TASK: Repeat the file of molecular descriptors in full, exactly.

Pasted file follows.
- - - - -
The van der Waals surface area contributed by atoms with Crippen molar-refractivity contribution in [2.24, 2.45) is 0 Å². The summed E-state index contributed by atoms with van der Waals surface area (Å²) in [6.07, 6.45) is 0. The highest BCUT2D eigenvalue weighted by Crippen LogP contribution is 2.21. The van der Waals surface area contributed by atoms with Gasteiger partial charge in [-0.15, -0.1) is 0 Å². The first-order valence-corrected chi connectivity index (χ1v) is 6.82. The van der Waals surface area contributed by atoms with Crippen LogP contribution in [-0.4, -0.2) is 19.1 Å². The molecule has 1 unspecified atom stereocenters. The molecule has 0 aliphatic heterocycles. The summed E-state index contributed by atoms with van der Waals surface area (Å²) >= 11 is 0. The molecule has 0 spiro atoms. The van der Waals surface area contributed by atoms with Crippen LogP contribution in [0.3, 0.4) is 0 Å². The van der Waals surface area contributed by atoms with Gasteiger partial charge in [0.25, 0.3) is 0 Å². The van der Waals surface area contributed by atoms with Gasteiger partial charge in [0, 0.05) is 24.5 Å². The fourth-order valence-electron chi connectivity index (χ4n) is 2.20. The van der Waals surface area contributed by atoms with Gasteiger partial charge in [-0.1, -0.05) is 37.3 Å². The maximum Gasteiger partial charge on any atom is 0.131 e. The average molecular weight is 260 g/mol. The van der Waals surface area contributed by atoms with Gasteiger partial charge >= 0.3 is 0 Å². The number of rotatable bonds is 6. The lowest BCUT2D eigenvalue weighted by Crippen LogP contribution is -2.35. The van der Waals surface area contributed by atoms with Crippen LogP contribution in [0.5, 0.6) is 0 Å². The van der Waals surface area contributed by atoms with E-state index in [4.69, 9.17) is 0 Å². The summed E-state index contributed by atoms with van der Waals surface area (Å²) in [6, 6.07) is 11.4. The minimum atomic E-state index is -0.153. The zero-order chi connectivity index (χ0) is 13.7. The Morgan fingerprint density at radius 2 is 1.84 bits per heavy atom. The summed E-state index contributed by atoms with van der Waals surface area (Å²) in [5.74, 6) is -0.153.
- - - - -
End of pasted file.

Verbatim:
The van der Waals surface area contributed by atoms with Crippen molar-refractivity contribution in [2.24, 2.45) is 0 Å². The summed E-state index contributed by atoms with van der Waals surface area (Å²) in [6.07, 6.45) is 0. The highest BCUT2D eigenvalue weighted by Crippen LogP contribution is 2.21. The van der Waals surface area contributed by atoms with Gasteiger partial charge in [-0.15, -0.1) is 0 Å². The first-order valence-corrected chi connectivity index (χ1v) is 6.82. The van der Waals surface area contributed by atoms with Crippen LogP contribution in [-0.4, -0.2) is 19.1 Å². The molecule has 1 unspecified atom stereocenters. The molecule has 0 aliphatic heterocycles. The summed E-state index contributed by atoms with van der Waals surface area (Å²) >= 11 is 0. The molecule has 0 spiro atoms. The van der Waals surface area contributed by atoms with Crippen LogP contribution in [0.3, 0.4) is 0 Å². The van der Waals surface area contributed by atoms with Gasteiger partial charge in [0.25, 0.3) is 0 Å². The van der Waals surface area contributed by atoms with Gasteiger partial charge in [0, 0.05) is 24.5 Å². The fourth-order valence-electron chi connectivity index (χ4n) is 2.20. The van der Waals surface area contributed by atoms with Gasteiger partial charge in [-0.1, -0.05) is 37.3 Å². The maximum Gasteiger partial charge on any atom is 0.131 e. The average molecular weight is 260 g/mol. The van der Waals surface area contributed by atoms with Gasteiger partial charge >= 0.3 is 0 Å². The number of rotatable bonds is 6. The lowest BCUT2D eigenvalue weighted by Crippen LogP contribution is -2.35. The van der Waals surface area contributed by atoms with Crippen LogP contribution in [0.5, 0.6) is 0 Å². The van der Waals surface area contributed by atoms with E-state index in [4.69, 9.17) is 0 Å². The summed E-state index contributed by atoms with van der Waals surface area (Å²) in [6, 6.07) is 11.4. The minimum atomic E-state index is -0.153. The zero-order chi connectivity index (χ0) is 13.7. The Morgan fingerprint density at radius 2 is 1.84 bits per heavy atom. The summed E-state index contributed by atoms with van der Waals surface area (Å²) in [5.74, 6) is -0.153.